He was very enthusiastic about our local quality of meat. Personally - I think almost all our beef is to lean. Pork too. But I guess fat to meat ratio is not the only factor to consider when judging beef quality. There is also a problem that almost all beaf/pork you buy being too fresh. You do need to mature meat yourself - but that takes time and space (money). And then there is the issue on selection of cuts. At the moment there is only one vendor that does cut a traditional brisket. If I want a flank steak - I'll need to buy a cut that contains a lot more (luckily I can grind that stuff into burgers - but that's just one example). s--t - I'm on a rant here...
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Harry Nutczak
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Joined: 01 Mar 2007
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Location: The Northwoods

PostPosted: Mon Apr 04 16 3:13 am    Post subject: Reply with quote

I find Pork is best within 10 days of its processing date, anything after that it develops a funky smell.

Beef, I like 21 days aging for a minimum, and out to 45 days wet-age. Once it gets past 45 days, it can develop a gamey flavor. But that gamey flavor may just be preferred in your location...
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RodinBangkok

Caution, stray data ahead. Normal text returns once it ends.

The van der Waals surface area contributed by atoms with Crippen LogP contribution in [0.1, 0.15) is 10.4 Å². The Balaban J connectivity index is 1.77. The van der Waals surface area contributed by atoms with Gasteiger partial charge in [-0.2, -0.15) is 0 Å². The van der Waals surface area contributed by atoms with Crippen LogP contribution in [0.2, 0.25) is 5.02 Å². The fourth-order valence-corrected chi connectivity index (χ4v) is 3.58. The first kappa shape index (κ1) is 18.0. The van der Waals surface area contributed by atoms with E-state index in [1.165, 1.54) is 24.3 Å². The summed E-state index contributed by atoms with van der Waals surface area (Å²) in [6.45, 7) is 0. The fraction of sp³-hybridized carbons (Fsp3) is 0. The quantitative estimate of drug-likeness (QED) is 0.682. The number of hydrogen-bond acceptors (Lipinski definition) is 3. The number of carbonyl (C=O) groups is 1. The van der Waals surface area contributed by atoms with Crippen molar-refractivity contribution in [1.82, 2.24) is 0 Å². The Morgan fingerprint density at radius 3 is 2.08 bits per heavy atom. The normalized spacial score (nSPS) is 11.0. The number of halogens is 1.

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Joined: 30 Dec 2006
Posts: 491
Location: Bangkok Thailand

PostPosted: Mon Apr 04 16 10:51 am    Post subject: Reply with quote

Along with difference in meats from regions in the world, a big challenge can be your ability to substitute local ingredients for imported ones.
Even if available imported ingredients can add a huge amount to your food costs.

An example of ingredients that sticks out to me is apple cider vinegar. Here in Thailand any apple cider vinegar is imported and the cost is almost 10 times that of a common 5% white vinegar. So in this case we’ve reformulated all our sauces that require that apple background to use other ingredients such as juice and adjust the formulations to have the same flavor profile without the huge added ingredient costs.
That’s just one example.

I’d recommend the person chosen should be good at basic recipe design along with a deep understanding of cooking meats. IMHO this goes beyond a guy that has used the same smoker for 20 years and has developed a small set of recipes and techniques over that time using the same cuts from the same source in the states.

Choose carefully.

I did the same thing here years ago in the field of plastics design. In that case I had a large pool of retired engineers to choose from that were looking for something to do. We brought them to Thailand with their spouse at very low wages, in one case none, but gave them the chance to travel asia while they were consulting. It was a win win. Never had the need to do it for food though.
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NorwegianWood
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Joined: 24 Feb 2011
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Location: Norway

PostPosted: Tue Apr 05 16 8:12 pm    Post subject: Reply with quote

All good advise!

I've heard about the import tax in Thailand. Luckily it's not that bad here (except from some cheeses) - but still a valid point. Finding local substitutes/synonyms has been on my agenda for a while Smile

And I agree - basically understanding why something becomes a success and/or being able do adjust so that it does is what separates a proper chef and "someone working with food".